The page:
360
At least 60 credits at Level 9.
A three-year programme in a single subject, it still combines study in a number of areas in the initial stages. You can also take a General degree over three years, allowing for a greater breadth of study.
Diploma of Higher Education
11
240
Minimum of 90 credits at Level 8 or above.
We hope you'll leave us with a degree, but if not, we offer qualifications that require less credits in case you have to leave before three years.
Certificate of Higher Education
6
120
Minimum of 90 credits at Level 7 or above.

For all qualifications, you start by taking a variety of subjects — probably three each semester for the first year at least. At the end of each semester you can carry on with these subjects or drop one or even two and start something different. The only thing you must do is any compulsory components of your intended degree. At the end of Semester 3 (midway through your second year) you make your final decision about the subject(s) you want to study to degree level.

You might have a clear idea of what degree subject you want to focus on when you enter higher education. Or you might want to keep your options open. At Stirling, your degree can develop as your interests and ambitions do too.

Example of how your degree can change

In your first year you choose three subjects each semester. Both our sample students are BA (Hons) Politics students but the subjects they end up choosing are very different. At this stage you can pursue subjects you've enjoyed studying to date, choose areas of study you think will help you with your career, or simply try out something new. You can even mix arts with business or science with humanities; there are very few restrictions across the subject areas.

Year 1 — keeping your options open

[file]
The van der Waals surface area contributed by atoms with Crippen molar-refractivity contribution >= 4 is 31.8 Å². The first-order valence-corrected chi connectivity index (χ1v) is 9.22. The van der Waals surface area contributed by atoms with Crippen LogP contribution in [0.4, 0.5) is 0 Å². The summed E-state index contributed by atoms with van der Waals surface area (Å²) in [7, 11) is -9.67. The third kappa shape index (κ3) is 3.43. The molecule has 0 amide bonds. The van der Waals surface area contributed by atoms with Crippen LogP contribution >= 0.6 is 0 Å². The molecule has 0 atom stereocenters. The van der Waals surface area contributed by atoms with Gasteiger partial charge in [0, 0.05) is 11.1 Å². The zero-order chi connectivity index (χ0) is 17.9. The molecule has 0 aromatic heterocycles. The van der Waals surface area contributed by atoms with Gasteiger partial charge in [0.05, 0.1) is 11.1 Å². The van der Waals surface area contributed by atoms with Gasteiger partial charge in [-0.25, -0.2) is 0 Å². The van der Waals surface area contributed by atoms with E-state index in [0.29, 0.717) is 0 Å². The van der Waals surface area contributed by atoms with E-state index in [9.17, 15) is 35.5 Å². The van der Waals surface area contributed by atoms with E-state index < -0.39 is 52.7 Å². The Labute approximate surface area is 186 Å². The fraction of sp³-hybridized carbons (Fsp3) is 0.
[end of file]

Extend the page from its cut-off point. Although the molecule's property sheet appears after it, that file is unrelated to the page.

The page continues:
Student A - BA (Hons) Politics
Semester 1 Politics French Management
Semester 2 Politics French Management
Student B - BA (Hons) Politics
Semester 1 Politics French Management
Semester 2 Politics French Management

Mid-way through your second year – at the end of your third semester, you make your final decision about what you want to study to degree level. Student A is focusing on Politics and continuing with a Single Honours programme of study, whereas Student B has decided to combine French and Marketing and will now be studying for a BA (Hons) French and Marketing degree.

Year 2 — refining your choices

Student A - BA (Hons) Politics
Semester 3 Politics Politics Management
Semester 4 Politics Politics History
Student B - BA (Hons) Politics
Semester 3 Politics French Management
Semester 4 Politics French Marketing

By your third year, you're immersed in your chosen subject, as are our sample students. Student B will leave for France in the second half of their third year to further specialise. Many of our degree subjects allow for a period of study abroad, especially if one of your Combined Honours subjects is a language.

Year 3 — becoming a specialist

Student A - BA (Hons) Politics
Semester 5 Politics Politics Politics
Semester 6 Politics Politics Politics
Student B - BA (Hons) French and Marketing
Semester 5 Marketing French French or Marketing
Semester 6 Period of study abroad with two modules at degree level, one in French, one in Marketing.

While the first and second years are about choice and exploration, your final two years are about specialisation and performance: these are the years that determine your final grade. In our example, Student A with a Single Honours degree will graduate in Politics and Student B will graduate with a Combined Honours degree in French and Marketing. Whatever path you decide to take you can be sure of our support, advice and inspiration every step of the way: but remember, the choice is yours.

Year 4 — working for your degree

Student A - BA (Hons) Politics
Semester 7 Politics Politics Politics dissertation  
Semester 8 Politics Politics dissertation BA (Hons) Politics
Student B - BA (Hons) French and Marketing
Semester 7 Marketing French Marketing/French  
Semester 8 Marketing French Marketing/French BA (Hons) French and Marketing